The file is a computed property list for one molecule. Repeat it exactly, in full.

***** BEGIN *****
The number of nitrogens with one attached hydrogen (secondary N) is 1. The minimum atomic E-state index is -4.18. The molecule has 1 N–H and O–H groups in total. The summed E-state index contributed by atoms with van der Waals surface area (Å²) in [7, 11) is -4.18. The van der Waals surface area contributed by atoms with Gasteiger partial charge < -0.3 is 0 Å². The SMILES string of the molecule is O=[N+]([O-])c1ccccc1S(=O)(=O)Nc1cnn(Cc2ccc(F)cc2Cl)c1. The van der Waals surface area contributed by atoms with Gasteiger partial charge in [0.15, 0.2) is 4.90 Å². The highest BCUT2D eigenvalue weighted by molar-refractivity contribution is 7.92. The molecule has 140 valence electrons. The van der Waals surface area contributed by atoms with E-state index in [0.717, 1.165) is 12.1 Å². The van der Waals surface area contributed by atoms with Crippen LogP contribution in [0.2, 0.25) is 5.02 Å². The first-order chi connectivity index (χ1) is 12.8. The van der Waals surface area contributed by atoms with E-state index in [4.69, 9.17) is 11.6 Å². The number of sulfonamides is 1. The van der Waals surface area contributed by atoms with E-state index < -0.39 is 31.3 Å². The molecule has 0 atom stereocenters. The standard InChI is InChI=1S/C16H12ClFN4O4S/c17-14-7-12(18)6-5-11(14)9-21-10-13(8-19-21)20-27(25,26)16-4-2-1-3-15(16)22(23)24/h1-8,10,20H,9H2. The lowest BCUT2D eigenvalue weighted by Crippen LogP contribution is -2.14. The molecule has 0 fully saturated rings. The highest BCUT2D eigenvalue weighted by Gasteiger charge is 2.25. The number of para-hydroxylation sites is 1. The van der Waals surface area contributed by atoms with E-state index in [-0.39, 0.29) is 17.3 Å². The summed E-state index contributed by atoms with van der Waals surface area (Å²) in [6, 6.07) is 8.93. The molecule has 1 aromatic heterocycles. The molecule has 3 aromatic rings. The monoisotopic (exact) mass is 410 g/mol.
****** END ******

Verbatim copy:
The number of nitrogens with one attached hydrogen (secondary N) is 1. The minimum atomic E-state index is -4.18. The molecule has 1 N–H and O–H groups in total. The summed E-state index contributed by atoms with van der Waals surface area (Å²) in [7, 11) is -4.18. The van der Waals surface area contributed by atoms with Gasteiger partial charge < -0.3 is 0 Å². The SMILES string of the molecule is O=[N+]([O-])c1ccccc1S(=O)(=O)Nc1cnn(Cc2ccc(F)cc2Cl)c1. The van der Waals surface area contributed by atoms with Gasteiger partial charge in [0.15, 0.2) is 4.90 Å². The highest BCUT2D eigenvalue weighted by molar-refractivity contribution is 7.92. The molecule has 140 valence electrons. The van der Waals surface area contributed by atoms with E-state index in [0.717, 1.165) is 12.1 Å². The van der Waals surface area contributed by atoms with Crippen LogP contribution in [0.2, 0.25) is 5.02 Å². The first-order chi connectivity index (χ1) is 12.8. The van der Waals surface area contributed by atoms with E-state index in [4.69, 9.17) is 11.6 Å². The number of sulfonamides is 1. The van der Waals surface area contributed by atoms with E-state index < -0.39 is 31.3 Å². The molecule has 0 atom stereocenters. The standard InChI is InChI=1S/C16H12ClFN4O4S/c17-14-7-12(18)6-5-11(14)9-21-10-13(8-19-21)20-27(25,26)16-4-2-1-3-15(16)22(23)24/h1-8,10,20H,9H2. The lowest BCUT2D eigenvalue weighted by Crippen LogP contribution is -2.14. The molecule has 0 fully saturated rings. The highest BCUT2D eigenvalue weighted by Gasteiger charge is 2.25. The number of para-hydroxylation sites is 1. The van der Waals surface area contributed by atoms with E-state index in [-0.39, 0.29) is 17.3 Å². The summed E-state index contributed by atoms with van der Waals surface area (Å²) in [6, 6.07) is 8.93. The molecule has 1 aromatic heterocycles. The molecule has 3 aromatic rings. The monoisotopic (exact) mass is 410 g/mol.